The Underground Railroad, Part 2
- United States
More informationThis is one of the most remarkable volumes of the century. Its publication has only been made possible by a combination of circumstances which seldom attend the birth of a book. Before emancipation, and while the bane of slavery was on the country, the thrilling facts of this volume could not have been made public. Peace and the blessing of freedom permit their publication, free circulation and unmolested reading.
Of all the thousands who favored freedom for the slaves, who gloried in the odium attached to anti-slaveryism, who witnessed the frequent efforts of the bondsmen to escape, who aided them in their quest for liberty, few dared to take notes of what they witnessed, and fewer still dared to preserve them, lest they should be turned into witnesses against them.
But one man, and that the author of this book, is known to have succeeded in preserving anything like a full account of the workings of the UNDERGROUND RAILROAD, as it was called before emancipation. These records grew on his hands during the years he acted as Chairman of the Philadelphia Branch of that celebrated corporation, until they reached the extent of the present volume. They are made up of letters received, of interviews held, of narratives taken down at the time, of real reminiscence and authentic biography. Nothing imaginative enters into the composition of the volume. It is simply succinct history, always startling, sometimes bloody. The annals of no time since the Inquisition are so full of daring ventures for life and liberty or heroic endurance under most trying circumstances. (from the Publisher)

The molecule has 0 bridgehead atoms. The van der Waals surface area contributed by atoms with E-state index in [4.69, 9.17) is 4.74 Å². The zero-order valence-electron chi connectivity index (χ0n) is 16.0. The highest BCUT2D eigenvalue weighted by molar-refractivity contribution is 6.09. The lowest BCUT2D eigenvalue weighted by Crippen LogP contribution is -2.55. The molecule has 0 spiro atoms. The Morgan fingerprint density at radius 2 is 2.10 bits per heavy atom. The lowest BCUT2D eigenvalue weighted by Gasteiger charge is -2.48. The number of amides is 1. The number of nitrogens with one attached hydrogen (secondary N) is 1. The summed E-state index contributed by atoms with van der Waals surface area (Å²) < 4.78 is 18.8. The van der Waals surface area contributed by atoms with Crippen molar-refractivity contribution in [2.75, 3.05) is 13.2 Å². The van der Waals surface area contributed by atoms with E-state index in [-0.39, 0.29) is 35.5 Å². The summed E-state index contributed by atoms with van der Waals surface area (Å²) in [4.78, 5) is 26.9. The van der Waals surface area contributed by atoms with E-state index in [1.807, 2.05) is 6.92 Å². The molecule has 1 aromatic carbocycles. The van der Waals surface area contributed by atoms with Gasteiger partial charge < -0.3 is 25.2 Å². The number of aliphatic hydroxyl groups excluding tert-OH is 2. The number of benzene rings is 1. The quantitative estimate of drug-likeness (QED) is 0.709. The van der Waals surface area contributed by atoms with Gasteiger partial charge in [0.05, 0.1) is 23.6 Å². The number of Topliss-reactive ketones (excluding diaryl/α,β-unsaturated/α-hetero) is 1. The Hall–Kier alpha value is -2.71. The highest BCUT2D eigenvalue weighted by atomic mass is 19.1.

William Still is often called the Father of the Underground Railroad. Over 14 years, he helped hundreds of slaves escape to freedom in Canada. Still was committed to preserving the stories of the bondmen and he kept careful records of the many escaped slaves who passed through the Philadelphia “station”. The Underground Railroad was published in 1871 from Still’s records and diaries. In bringing you these stories, Librivox volunteers are r